Growing up in eastern Ukraine, Svitlana Moroz said she was a typically reckless teenager who believed she’d live forever.
She shared needles with friends to inject opium, had unprotected sex with a guy her own age, and five months after hooking up with him, learned she was five months pregnant and HIV-positive. He tested positive a week later.
It was 1998 and information in her native Donetsk was hard to come by. Before her diagnosis, the 19-year-old Moroz said she had only heard about AIDS in one biology lesson.
“My perception was that it was far from me, just in other countries,” Moroz said in Bangkok, where she spoke at a public health conference on a panel about people living with HIV.
“I heard a little bit from friends who used drugs, that more and more of them were diagnosed with HIV, but I was thinking, ‘I don’t use drugs so much. It’s only for those who did it every day.’”
Moroz is now a leading HIV activist in the Ukraine – an Eastern European country of 45 million people with one of the world’s fastest growing HIV epidemics.
It is home to about 220,000 people living with HIV.
Donetsk – an industrial city and key plank of Ukraine’s economy – has been an epicenter of the epidemic, with 671 people per 100,000 living with HIV – the third highest rate of prevalence in the country.
In the late 1990s, nine out of 10 new HIV infections in Ukraine were among people injecting drugs; injecting remained the main cause of new HIV cases until 2007, according to Unicef.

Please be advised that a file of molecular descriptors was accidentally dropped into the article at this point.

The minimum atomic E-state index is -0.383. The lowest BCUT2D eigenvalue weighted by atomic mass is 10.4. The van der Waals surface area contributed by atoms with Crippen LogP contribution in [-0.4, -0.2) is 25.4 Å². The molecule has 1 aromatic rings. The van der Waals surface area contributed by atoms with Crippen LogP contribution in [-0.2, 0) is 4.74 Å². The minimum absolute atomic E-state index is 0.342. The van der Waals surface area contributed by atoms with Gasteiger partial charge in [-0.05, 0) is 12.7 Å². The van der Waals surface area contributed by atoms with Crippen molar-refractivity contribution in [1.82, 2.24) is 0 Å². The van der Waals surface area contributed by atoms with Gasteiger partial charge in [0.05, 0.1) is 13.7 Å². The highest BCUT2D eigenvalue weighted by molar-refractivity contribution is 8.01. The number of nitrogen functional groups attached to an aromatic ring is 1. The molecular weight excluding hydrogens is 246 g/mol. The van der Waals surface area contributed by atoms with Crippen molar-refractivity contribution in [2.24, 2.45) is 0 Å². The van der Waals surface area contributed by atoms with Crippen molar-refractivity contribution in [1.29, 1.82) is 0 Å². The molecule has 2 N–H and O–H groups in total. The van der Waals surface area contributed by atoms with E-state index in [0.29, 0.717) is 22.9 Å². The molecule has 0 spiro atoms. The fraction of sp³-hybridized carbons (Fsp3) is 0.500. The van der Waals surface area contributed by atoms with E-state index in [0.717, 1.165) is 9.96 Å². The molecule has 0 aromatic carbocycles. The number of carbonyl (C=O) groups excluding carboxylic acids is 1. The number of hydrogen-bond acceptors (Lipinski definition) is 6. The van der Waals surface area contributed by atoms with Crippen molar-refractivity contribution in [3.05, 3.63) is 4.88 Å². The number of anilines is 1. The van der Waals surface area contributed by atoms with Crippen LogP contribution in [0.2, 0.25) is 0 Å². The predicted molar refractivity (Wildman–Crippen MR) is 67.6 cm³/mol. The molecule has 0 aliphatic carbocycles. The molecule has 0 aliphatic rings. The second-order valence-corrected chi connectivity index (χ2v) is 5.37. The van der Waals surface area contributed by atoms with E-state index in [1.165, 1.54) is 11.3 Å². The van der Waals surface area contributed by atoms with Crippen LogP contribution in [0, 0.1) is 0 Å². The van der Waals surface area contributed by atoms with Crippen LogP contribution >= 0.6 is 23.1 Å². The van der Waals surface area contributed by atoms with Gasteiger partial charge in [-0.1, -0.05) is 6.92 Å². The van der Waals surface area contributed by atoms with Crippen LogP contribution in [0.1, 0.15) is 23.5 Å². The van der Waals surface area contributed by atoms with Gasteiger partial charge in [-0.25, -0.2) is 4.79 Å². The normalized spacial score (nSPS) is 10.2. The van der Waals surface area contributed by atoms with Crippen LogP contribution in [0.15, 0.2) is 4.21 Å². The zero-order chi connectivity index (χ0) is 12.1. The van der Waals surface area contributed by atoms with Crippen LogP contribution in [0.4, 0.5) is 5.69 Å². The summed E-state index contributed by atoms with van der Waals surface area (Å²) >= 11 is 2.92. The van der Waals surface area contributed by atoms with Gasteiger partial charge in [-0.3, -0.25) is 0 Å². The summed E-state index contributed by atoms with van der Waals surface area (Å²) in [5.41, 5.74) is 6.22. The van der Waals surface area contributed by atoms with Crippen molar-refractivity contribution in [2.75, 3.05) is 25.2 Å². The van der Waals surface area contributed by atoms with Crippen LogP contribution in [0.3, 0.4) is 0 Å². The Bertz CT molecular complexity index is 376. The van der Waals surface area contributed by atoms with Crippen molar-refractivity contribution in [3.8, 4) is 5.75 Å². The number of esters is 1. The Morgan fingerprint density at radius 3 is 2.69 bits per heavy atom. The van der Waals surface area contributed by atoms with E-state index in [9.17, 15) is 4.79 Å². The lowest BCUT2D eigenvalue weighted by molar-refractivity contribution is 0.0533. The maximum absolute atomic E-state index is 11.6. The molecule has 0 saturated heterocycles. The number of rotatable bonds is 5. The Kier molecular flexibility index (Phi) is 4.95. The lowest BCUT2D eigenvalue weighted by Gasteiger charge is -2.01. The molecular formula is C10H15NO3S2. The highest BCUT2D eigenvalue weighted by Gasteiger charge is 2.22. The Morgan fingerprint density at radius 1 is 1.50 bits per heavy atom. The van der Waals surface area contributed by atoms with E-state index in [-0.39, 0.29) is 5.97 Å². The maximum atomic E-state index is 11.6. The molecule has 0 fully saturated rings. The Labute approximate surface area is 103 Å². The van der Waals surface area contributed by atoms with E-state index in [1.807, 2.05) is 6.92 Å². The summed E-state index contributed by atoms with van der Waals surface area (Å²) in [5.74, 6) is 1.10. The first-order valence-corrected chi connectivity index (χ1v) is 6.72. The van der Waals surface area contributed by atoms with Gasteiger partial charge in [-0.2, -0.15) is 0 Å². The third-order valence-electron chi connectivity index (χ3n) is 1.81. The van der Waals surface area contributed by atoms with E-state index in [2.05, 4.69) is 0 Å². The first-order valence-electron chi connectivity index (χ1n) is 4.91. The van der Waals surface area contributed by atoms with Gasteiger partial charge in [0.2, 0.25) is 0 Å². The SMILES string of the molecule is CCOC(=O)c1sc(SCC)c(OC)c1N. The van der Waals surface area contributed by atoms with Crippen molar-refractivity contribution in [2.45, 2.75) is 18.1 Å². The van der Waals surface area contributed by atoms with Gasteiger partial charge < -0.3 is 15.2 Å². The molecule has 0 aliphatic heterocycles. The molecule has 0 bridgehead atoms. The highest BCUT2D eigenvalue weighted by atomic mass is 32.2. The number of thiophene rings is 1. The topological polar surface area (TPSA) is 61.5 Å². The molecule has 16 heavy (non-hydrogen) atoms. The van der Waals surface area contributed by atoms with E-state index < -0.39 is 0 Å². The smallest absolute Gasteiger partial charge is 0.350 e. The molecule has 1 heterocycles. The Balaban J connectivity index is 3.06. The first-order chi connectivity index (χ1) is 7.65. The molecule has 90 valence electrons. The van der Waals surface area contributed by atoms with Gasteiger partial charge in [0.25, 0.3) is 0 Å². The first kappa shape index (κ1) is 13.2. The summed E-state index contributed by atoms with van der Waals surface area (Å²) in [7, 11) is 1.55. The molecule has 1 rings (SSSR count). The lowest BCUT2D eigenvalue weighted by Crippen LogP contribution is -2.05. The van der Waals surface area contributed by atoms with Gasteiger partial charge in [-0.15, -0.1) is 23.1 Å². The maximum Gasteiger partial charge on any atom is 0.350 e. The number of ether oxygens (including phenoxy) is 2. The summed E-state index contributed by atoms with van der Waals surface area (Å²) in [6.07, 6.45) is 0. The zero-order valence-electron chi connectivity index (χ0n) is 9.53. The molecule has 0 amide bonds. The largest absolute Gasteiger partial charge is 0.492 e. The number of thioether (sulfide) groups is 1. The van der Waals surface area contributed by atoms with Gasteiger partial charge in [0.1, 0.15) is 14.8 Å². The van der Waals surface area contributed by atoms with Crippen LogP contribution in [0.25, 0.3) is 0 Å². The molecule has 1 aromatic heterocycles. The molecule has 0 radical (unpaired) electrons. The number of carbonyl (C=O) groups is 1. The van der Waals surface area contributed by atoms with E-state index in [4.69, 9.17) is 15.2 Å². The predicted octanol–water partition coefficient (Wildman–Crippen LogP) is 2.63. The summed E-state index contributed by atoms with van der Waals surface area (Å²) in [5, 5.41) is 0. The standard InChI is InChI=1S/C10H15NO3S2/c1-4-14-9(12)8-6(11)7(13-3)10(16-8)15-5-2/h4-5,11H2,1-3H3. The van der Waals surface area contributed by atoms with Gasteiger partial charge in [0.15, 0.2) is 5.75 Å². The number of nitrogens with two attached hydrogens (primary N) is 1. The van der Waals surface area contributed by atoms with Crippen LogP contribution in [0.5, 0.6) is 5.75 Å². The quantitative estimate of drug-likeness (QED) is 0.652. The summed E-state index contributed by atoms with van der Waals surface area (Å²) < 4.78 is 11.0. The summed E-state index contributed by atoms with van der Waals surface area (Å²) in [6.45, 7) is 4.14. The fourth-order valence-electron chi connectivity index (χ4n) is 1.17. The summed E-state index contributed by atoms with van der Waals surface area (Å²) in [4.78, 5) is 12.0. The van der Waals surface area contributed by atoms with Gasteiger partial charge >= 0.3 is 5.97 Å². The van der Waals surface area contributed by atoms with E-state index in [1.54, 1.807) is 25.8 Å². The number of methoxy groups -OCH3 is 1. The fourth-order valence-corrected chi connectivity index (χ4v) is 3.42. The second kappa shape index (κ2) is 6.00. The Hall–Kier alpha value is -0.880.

Since 2008, the primary route has been unprotected sex, said the Kiev-based non-profit Elena Pinchuk ANTIAIDS Foundation.
FACE BEHIND THE DATA
Moroz and her husband Oleksiy – the man she had first dated as a rash teenager – are the face of those statistics, yet they kept their HIV status secret until 2000, when they first met other people living with HIV in the capital, Kiev.
After that, she helped found two groups for people with HIV. They demanded healthcare for those denied treatment, helped people harassed by neighbors, and convinced small-town doctors of the benefits of antiretroviral treatment (ART).
“Many doctors discouraged our patients, telling them about huge side effects, that their liver will be destroyed,” Moroz said. “They were saying, ‘How do you know? I’m a doctor. What is your education?’” to which she responded, “‘Excuse me, I’m living with HIV. I have training.’”
Since 2005, she and her advocacy groups have helped Ukraine and regional government bodies to develop AIDS programs. And since 2013, she has coordinated action for the Eurasian Women’s Network on AIDS, a body spanning 11 countries in Eastern Europe and Central Asia.
LIFE – AND DEATH
Even though Moroz had no ART during her first pregnancy, she did not transmit the virus to her son. In the absence of intervention, mother-to-child transmission rates range from 15 to 45 percent, according to the World Health Organization.
Moroz started ART in 2004, six years after her initial HIV diagnosis, and in 2008, gave birth to a girl, also HIV-negative.
Then the family faced a whole new challenge – the anguish and disruption of war. Since fighting erupted between pro-Russia separatists and Ukrainian forces in Donetsk in 2014, Moroz said her life and family have been thrown into new tumult.
Her family has been displaced and now lives in Kiev.
Her husband Oleksiy, who enlisted with Ukrainian forces, was captured in August 2014 by Russian troops, handed to separatist fighters and freed four months later in a prisoner exchange.
“HIV and war brought us closer together,” she said. “We will never be the same again.”
By Alisa Tang